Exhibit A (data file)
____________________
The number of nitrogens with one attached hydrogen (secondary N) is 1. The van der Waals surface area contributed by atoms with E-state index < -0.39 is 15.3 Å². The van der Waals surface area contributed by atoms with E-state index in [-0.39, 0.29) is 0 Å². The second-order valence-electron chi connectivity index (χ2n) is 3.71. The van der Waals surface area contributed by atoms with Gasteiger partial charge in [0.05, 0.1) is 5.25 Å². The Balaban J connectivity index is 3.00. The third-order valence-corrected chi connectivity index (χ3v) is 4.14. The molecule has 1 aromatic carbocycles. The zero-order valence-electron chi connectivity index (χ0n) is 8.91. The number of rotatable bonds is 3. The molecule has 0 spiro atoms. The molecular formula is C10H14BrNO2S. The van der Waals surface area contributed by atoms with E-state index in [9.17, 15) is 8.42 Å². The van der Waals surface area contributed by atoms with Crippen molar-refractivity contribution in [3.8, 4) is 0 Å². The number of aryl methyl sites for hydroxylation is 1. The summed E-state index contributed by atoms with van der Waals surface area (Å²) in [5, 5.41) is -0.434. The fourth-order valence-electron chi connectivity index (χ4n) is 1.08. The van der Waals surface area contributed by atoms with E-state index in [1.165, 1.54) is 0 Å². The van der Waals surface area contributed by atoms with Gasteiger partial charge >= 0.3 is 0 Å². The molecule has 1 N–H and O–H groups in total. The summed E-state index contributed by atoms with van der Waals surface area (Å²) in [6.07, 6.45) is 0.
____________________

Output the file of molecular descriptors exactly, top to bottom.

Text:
The number of nitrogens with one attached hydrogen (secondary N) is 1. The van der Waals surface area contributed by atoms with E-state index < -0.39 is 15.3 Å². The van der Waals surface area contributed by atoms with E-state index in [-0.39, 0.29) is 0 Å². The second-order valence-electron chi connectivity index (χ2n) is 3.71. The van der Waals surface area contributed by atoms with Gasteiger partial charge in [0.05, 0.1) is 5.25 Å². The Balaban J connectivity index is 3.00. The third-order valence-corrected chi connectivity index (χ3v) is 4.14. The molecule has 1 aromatic carbocycles. The zero-order valence-electron chi connectivity index (χ0n) is 8.91. The number of rotatable bonds is 3. The molecule has 0 spiro atoms. The molecular formula is C10H14BrNO2S. The van der Waals surface area contributed by atoms with E-state index in [9.17, 15) is 8.42 Å². The van der Waals surface area contributed by atoms with Crippen molar-refractivity contribution in [3.8, 4) is 0 Å². The number of aryl methyl sites for hydroxylation is 1. The summed E-state index contributed by atoms with van der Waals surface area (Å²) in [5, 5.41) is -0.434. The fourth-order valence-electron chi connectivity index (χ4n) is 1.08. The van der Waals surface area contributed by atoms with E-state index in [1.165, 1.54) is 0 Å². The van der Waals surface area contributed by atoms with Gasteiger partial charge >= 0.3 is 0 Å². The molecule has 1 N–H and O–H groups in total. The summed E-state index contributed by atoms with van der Waals surface area (Å²) in [6.07, 6.45) is 0.